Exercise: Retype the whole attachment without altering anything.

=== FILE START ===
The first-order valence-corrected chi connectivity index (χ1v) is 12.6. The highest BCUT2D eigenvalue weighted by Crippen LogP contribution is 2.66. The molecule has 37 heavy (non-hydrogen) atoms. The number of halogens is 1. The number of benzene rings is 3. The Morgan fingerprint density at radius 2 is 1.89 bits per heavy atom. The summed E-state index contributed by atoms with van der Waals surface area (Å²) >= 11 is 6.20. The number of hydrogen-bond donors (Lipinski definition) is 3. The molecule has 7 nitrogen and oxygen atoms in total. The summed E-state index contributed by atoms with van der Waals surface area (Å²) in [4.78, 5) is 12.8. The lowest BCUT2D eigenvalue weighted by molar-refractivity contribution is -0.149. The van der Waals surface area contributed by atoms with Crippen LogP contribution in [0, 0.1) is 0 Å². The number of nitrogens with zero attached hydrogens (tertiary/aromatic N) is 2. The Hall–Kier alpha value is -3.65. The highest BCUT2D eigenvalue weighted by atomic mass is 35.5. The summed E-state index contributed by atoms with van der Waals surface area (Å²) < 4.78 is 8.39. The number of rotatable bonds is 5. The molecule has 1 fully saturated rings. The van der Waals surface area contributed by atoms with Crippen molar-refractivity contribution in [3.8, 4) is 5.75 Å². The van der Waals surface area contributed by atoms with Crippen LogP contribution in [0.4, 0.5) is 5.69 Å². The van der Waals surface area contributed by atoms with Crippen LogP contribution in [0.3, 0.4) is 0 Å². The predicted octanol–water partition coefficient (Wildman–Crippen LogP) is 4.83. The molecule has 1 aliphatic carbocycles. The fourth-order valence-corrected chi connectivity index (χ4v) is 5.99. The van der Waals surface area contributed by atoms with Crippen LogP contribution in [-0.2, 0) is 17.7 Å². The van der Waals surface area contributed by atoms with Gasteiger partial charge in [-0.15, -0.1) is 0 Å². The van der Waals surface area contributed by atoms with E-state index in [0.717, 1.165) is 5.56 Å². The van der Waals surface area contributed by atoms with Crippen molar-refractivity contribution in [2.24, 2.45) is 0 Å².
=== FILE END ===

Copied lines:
The first-order valence-corrected chi connectivity index (χ1v) is 12.6. The highest BCUT2D eigenvalue weighted by Crippen LogP contribution is 2.66. The molecule has 37 heavy (non-hydrogen) atoms. The number of halogens is 1. The number of benzene rings is 3. The Morgan fingerprint density at radius 2 is 1.89 bits per heavy atom. The summed E-state index contributed by atoms with van der Waals surface area (Å²) >= 11 is 6.20. The number of hydrogen-bond donors (Lipinski definition) is 3. The molecule has 7 nitrogen and oxygen atoms in total. The summed E-state index contributed by atoms with van der Waals surface area (Å²) in [4.78, 5) is 12.8. The lowest BCUT2D eigenvalue weighted by molar-refractivity contribution is -0.149. The van der Waals surface area contributed by atoms with Crippen LogP contribution in [0, 0.1) is 0 Å². The number of nitrogens with zero attached hydrogens (tertiary/aromatic N) is 2. The Hall–Kier alpha value is -3.65. The highest BCUT2D eigenvalue weighted by atomic mass is 35.5. The summed E-state index contributed by atoms with van der Waals surface area (Å²) < 4.78 is 8.39. The number of rotatable bonds is 5. The molecule has 1 fully saturated rings. The van der Waals surface area contributed by atoms with Crippen molar-refractivity contribution in [3.8, 4) is 5.75 Å². The van der Waals surface area contributed by atoms with Crippen LogP contribution in [0.4, 0.5) is 5.69 Å². The van der Waals surface area contributed by atoms with Crippen LogP contribution in [0.3, 0.4) is 0 Å². The predicted octanol–water partition coefficient (Wildman–Crippen LogP) is 4.83. The molecule has 1 aliphatic carbocycles. The fourth-order valence-corrected chi connectivity index (χ4v) is 5.99. The van der Waals surface area contributed by atoms with Crippen LogP contribution in [-0.2, 0) is 17.7 Å². The van der Waals surface area contributed by atoms with Gasteiger partial charge in [-0.15, -0.1) is 0 Å². The van der Waals surface area contributed by atoms with E-state index in [0.717, 1.165) is 5.56 Å². The van der Waals surface area contributed by atoms with Crippen molar-refractivity contribution in [2.24, 2.45) is 0 Å².